Simopoulos’s comments sparked a wide discussion of what the security integrator community can and should do on most of these fronts. “It’s a great opportunity, but we have to educate ourselves before anyone else,” one integrator in attendance commented.

Of course, there was a lot more to the state of the industry panel. In addition to Simopoulos, Bradley and Schmidt, the other participants were:

  • Don Erickson, Security Industry Association;
  • Stuart Rawling, ONVIF;
  • Dave Bunzel, PSIA;
  • Carey Boethel, Securadyne Systems; and
  • Bill Bozeman, PSA Security Network.

With the many topics discussed, here’s a brief look at the trend or issue that each one highlighted.

Bozeman highlighted PSA’s budding National Deployment Program, which aims to help PSA integrators cover a huge portion of the country with security services. “We need something that will service our large, mid-size and small companies to help all of them get more business and reduce hassle,” he said. “We can provide better coverage than anybody, and this can be a very powerful tool to bring our companies business we couldn’t otherwise get.”

Boethel outlined the one change he made in his business to grow profits, which was the establishment of a Program Management Office: “With growth like ours comes a certain amount of chaos,” he said. “We are investing in ways to bring order to what’s happeneing at Securadyne.” The Program Management Office was formed to primarily service Securadyne’s enterprise class customers. “It is really important to create an organization that could ensure consistency across our entire footprint,” he explained. "This ensures a consistent customer experience, and when you are able to fulfill at a consistent basis, it is a real differentiator in this business.”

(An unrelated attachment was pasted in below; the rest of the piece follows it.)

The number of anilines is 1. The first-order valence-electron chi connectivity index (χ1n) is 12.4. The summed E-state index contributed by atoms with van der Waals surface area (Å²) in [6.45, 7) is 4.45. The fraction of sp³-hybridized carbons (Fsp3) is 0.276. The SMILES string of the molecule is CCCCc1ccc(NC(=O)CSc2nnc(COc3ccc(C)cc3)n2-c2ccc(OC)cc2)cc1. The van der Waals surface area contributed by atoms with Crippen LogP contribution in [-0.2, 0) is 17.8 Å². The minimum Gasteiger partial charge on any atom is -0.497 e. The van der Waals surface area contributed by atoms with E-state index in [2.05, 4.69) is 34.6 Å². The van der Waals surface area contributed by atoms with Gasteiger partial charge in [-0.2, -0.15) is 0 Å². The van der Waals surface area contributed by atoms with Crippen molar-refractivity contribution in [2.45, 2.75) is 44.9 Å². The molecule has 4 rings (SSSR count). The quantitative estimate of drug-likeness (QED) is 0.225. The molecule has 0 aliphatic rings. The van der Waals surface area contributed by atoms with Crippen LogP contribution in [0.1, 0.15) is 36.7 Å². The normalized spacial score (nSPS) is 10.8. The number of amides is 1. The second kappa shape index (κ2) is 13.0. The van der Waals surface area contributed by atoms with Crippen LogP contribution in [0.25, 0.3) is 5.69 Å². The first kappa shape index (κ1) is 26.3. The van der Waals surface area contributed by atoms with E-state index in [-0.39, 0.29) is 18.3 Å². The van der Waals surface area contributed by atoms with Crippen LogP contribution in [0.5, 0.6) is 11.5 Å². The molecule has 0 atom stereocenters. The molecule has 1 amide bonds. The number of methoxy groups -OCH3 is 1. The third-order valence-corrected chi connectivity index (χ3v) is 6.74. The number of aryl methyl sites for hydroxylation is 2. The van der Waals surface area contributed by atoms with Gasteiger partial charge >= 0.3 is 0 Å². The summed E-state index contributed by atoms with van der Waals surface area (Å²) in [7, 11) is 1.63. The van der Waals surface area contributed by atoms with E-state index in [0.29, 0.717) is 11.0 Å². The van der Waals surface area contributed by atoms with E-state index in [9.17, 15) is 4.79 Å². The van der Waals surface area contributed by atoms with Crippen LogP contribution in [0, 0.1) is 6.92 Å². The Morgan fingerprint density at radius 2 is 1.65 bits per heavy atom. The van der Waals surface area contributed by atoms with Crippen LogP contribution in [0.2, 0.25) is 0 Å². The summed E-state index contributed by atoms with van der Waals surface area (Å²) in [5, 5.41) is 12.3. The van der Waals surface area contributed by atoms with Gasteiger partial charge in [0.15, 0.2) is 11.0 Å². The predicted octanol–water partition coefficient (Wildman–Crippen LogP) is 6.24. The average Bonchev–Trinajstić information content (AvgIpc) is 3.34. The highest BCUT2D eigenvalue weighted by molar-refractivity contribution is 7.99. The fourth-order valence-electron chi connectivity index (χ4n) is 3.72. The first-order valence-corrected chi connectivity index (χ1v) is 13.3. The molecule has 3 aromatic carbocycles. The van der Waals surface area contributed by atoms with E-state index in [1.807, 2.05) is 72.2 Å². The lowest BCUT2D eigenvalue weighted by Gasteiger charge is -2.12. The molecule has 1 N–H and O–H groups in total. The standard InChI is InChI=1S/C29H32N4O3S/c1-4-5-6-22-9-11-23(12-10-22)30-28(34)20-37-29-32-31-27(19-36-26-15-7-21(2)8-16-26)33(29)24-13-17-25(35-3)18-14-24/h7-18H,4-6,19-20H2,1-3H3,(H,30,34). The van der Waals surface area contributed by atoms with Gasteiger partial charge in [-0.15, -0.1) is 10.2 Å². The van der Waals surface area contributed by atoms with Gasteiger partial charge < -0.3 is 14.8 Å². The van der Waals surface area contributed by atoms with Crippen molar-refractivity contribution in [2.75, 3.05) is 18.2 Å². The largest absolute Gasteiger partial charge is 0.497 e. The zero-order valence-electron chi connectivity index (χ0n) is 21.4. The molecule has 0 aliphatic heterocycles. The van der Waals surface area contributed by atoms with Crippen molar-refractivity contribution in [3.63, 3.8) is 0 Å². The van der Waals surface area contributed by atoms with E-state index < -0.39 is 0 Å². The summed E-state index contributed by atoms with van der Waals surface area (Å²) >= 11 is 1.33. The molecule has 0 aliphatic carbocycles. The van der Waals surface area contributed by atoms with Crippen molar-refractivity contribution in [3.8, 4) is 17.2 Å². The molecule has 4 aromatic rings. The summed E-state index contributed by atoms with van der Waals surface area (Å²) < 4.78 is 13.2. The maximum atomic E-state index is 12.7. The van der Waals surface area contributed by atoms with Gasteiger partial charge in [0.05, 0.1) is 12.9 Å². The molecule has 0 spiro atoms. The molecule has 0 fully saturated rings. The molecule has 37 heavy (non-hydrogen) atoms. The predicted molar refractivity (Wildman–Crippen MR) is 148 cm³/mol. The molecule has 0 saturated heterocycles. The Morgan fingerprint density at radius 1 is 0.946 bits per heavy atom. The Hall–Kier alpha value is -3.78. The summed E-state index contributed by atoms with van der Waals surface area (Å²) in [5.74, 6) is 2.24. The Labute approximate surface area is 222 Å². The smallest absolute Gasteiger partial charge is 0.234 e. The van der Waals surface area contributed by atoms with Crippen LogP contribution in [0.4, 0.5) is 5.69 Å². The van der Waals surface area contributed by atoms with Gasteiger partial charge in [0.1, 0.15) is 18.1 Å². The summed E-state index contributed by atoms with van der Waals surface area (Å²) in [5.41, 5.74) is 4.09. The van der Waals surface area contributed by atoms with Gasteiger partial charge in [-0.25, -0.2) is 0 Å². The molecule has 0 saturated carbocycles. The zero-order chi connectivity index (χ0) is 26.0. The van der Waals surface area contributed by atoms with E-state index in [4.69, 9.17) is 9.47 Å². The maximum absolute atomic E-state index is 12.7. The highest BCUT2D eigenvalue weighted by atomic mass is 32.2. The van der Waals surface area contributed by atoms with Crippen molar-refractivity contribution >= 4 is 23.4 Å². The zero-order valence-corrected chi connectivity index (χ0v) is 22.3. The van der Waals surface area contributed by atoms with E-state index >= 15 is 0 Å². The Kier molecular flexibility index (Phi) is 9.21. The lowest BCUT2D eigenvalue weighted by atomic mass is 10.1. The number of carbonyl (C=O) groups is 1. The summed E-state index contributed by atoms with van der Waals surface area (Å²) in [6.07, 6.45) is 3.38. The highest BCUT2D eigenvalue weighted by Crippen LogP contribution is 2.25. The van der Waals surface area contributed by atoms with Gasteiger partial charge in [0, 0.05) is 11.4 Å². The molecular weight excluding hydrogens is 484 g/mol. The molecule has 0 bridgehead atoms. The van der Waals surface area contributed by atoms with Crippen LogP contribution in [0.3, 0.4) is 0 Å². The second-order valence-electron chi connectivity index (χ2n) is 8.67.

Erickson focused on SIA’s efforts to educate the industry, with a focus on market-specific regulatory requirements, such as growing efforts in the K-12 and energy markets, as well as the need for more project management training. “As an organization, we are investing more in security project management,” he said.

Standards and specifications were also a hot topic with SIA, ONVIF and PSIA all represented on the panel. “My prediction is that the ease of interoperability will come as each body works together more — that’s going to be the game changer,” Rawling predicted, adding that ONVIF has now created an observer-level membership which will enable integrators to have a say in the specification-creation process.

Bunzel said that PSIA is helping integrators to create custom solutions for customers. “Customers are asking for standards-based solutions right now — that sells and it resonates,” he said. “End-users want interoperability so they can control costs now and in the future.”

Schmidt represented the investment angle for integrators and talked in depth about the financial opportunities available to integrators who are looking to grow. “Capital is available to grow,” he said.

Echoing on the tone of the entire panel discussion, Bradley closed with remarks that easily summed up the day: “We all need to continue to reinvent our businesses,” Bradley said. “What’s stopping us from reinventing? Why are we stuck in the last decade or earlier? That’s the challenge — to be brave and bold.” 

Loading